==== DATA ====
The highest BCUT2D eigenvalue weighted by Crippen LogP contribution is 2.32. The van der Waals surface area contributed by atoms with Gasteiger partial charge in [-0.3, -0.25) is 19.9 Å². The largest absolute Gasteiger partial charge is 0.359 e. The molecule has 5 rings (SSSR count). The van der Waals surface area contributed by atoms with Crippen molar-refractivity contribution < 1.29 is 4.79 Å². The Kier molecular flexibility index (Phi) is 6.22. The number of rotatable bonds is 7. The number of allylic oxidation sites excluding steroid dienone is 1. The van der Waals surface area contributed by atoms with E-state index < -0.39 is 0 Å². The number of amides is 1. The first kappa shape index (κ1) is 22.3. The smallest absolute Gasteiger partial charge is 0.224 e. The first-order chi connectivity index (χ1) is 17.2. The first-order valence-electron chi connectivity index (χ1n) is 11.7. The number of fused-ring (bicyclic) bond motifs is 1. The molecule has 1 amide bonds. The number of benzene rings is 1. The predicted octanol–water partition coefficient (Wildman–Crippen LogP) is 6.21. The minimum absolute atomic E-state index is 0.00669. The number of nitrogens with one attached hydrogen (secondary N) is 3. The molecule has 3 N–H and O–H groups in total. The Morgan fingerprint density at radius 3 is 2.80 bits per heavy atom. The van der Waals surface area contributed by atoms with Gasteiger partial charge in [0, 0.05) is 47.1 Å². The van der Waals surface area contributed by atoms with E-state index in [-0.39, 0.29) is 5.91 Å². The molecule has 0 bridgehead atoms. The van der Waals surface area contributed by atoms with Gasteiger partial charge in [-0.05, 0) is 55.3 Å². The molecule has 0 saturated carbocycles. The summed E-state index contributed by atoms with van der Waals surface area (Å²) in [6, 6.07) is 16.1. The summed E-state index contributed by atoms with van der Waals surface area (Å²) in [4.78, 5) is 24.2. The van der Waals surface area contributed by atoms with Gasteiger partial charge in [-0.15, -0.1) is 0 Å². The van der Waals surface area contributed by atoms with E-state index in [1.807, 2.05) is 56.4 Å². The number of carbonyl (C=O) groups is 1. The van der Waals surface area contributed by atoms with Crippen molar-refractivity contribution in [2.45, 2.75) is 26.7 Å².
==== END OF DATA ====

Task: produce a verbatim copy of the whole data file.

The highest BCUT2D eigenvalue weighted by Crippen LogP contribution is 2.32. The van der Waals surface area contributed by atoms with Gasteiger partial charge in [-0.3, -0.25) is 19.9 Å². The largest absolute Gasteiger partial charge is 0.359 e. The molecule has 5 rings (SSSR count). The van der Waals surface area contributed by atoms with Crippen molar-refractivity contribution < 1.29 is 4.79 Å². The Kier molecular flexibility index (Phi) is 6.22. The number of rotatable bonds is 7. The number of allylic oxidation sites excluding steroid dienone is 1. The van der Waals surface area contributed by atoms with E-state index < -0.39 is 0 Å². The number of amides is 1. The first kappa shape index (κ1) is 22.3. The smallest absolute Gasteiger partial charge is 0.224 e. The first-order chi connectivity index (χ1) is 17.2. The first-order valence-electron chi connectivity index (χ1n) is 11.7. The number of fused-ring (bicyclic) bond motifs is 1. The molecule has 1 amide bonds. The number of benzene rings is 1. The predicted octanol–water partition coefficient (Wildman–Crippen LogP) is 6.21. The minimum absolute atomic E-state index is 0.00669. The number of nitrogens with one attached hydrogen (secondary N) is 3. The molecule has 3 N–H and O–H groups in total. The Morgan fingerprint density at radius 3 is 2.80 bits per heavy atom. The van der Waals surface area contributed by atoms with Gasteiger partial charge in [0, 0.05) is 47.1 Å². The van der Waals surface area contributed by atoms with E-state index in [-0.39, 0.29) is 5.91 Å². The molecule has 0 bridgehead atoms. The van der Waals surface area contributed by atoms with Gasteiger partial charge in [-0.05, 0) is 55.3 Å². The molecule has 0 saturated carbocycles. The summed E-state index contributed by atoms with van der Waals surface area (Å²) in [6, 6.07) is 16.1. The summed E-state index contributed by atoms with van der Waals surface area (Å²) in [4.78, 5) is 24.2. The van der Waals surface area contributed by atoms with Gasteiger partial charge in [-0.15, -0.1) is 0 Å². The van der Waals surface area contributed by atoms with E-state index in [1.807, 2.05) is 56.4 Å². The number of carbonyl (C=O) groups is 1. The van der Waals surface area contributed by atoms with Crippen molar-refractivity contribution in [2.45, 2.75) is 26.7 Å².